That’s right. There is NO CONNECTION; no relationship of any kind!

How can I make such a bold statement? Because I have worked with so many clients who have successfully added 25, 50 even 100% to their salaries by switching to jobs that were a MUCH BETTER FIT!

At your old job, a $50,000 salary may have been appropriate for the VALUE you brought to your employer, at least in their eyes. But what if you got a different job where the FIT was much better? With a new company, at a different time, offering a different product or service, in a different business culture and environment, in a new industry, and so on? What then?

Let me illustrate by sharing a brief story …

A client I worked with recently named Robert had been working at a software development firm, with a salary of about $70,000. He was dissatisfied with his compensation and was looking around for a better opportunity. He did a lot of networking, pursued a very active job search, and eventually got an interview with a wonderful company right in his area. He found out that their specific needs, goals and challenges almost directly mirrored his specific skills and accomplishments. This turned into a very interesting interview, which lasted not ½ hour; not 1 hour; but 2½ hours! By the end of the interview, Robert knew he was onto something! They agreed to meet again the following morning. By the time Robert got to the second meeting, the interviewer had already drawn-up an agreement and was practically begging Robert to join the organization. Why? Again, because his skills, accomplishments and achievements directly matched the employer’s greatest needs, problems and challenges. Not only that, but the salary the employer was offering almost knocked Robert right off his chair. It was twice the amount he was used to earning! That’s right. A base salary of $140,000. Not a bad payday for Robert!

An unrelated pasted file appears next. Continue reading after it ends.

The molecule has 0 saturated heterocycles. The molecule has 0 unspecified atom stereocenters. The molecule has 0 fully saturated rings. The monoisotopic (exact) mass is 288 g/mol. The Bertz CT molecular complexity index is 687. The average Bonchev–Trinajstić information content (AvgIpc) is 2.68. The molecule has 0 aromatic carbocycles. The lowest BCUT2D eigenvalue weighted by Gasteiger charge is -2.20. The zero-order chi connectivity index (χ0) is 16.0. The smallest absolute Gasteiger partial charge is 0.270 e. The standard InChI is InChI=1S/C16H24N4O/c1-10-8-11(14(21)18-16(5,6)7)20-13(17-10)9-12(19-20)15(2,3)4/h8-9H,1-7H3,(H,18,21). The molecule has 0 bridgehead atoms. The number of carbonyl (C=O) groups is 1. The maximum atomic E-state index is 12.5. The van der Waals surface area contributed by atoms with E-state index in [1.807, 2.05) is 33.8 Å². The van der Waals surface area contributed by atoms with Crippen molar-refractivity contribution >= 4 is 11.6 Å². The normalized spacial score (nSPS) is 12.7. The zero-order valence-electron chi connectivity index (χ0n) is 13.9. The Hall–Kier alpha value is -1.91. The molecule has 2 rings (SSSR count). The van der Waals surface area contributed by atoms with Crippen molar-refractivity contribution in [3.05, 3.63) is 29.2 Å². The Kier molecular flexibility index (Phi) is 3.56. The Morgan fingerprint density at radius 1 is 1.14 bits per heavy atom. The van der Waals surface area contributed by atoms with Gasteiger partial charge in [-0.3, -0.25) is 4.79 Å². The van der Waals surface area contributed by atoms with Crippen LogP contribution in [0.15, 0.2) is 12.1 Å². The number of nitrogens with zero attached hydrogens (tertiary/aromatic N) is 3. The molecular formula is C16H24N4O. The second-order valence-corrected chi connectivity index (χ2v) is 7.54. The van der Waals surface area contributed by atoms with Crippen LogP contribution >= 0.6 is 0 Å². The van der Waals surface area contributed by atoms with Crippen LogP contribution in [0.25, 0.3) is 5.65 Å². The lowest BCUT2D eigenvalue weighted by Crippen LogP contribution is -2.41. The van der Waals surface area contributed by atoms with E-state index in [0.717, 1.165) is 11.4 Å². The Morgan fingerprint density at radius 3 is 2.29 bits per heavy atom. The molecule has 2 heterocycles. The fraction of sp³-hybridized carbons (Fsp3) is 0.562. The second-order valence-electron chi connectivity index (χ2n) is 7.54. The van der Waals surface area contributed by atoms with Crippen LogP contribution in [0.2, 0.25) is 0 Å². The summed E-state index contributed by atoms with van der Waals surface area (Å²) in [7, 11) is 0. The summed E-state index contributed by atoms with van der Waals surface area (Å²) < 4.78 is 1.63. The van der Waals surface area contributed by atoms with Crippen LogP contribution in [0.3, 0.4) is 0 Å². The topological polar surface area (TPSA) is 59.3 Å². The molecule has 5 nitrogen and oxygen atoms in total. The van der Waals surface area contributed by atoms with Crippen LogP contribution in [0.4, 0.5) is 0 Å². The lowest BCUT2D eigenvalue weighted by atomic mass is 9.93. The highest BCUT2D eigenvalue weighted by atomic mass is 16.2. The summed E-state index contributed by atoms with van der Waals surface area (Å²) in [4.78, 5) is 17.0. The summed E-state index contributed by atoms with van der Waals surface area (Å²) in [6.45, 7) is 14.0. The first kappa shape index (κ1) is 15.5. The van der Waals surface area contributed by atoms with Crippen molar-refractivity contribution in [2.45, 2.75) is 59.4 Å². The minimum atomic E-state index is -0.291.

“Fit” is a very small word – only three letters – but I want you to know that it’s the BIGGEST word in the entire salary negotiation game! Why? Because, as I indicated above, you will be paid according to how well your contributions fit the needs of your new employer. Find a perfect fit, where the need is greatest, and you’ll be paid that much more!

  • So, let’s discuss this word “Fit” for a moment. What constitutes “fit” in a new job? Here are just a few of the relevant criteria:
  • Compensation
  • Location
  • Industry
  • Product or Service
  • Headquarters or Remote
  • Size or Revenues
  • Reputation or Prestige
  • Pace
  • Formal or Informal
  • People and Relationships
  • Physical Environment
  • Culture
  • Values and Mission
  • Etc., Etc., Etc.

So, as you can see, “fit” is a small word of MAJOR importance to your negotiations.

In conclusion, it is vital that you know your priorities and have a well thought-out strategic plan BEFORE you begin the negotiation phase of your job search. This will make all the difference in how you experience the interview process and how much compensation you will ultimately get!

About the Author:
Ford R. Myers is an award-winning career coach and President of Career Potential, LLC. He is author of the best-seller, Get The Job You Want, Even When No One’s Hiring. Ford’s firm helps clients take charge of their careers, create the work they love, and earn what they deserve! He has held senior consulting positions at three of the nation’s largest career service firms. Ford’s articles and interviews have appeared in hundreds of magazines, newspapers, television and radio networks. He has also conducted presentations at many companies, associations and universities. Learn more at www.CareerPotential.com or contact Ford directly at 1-800-972-6588.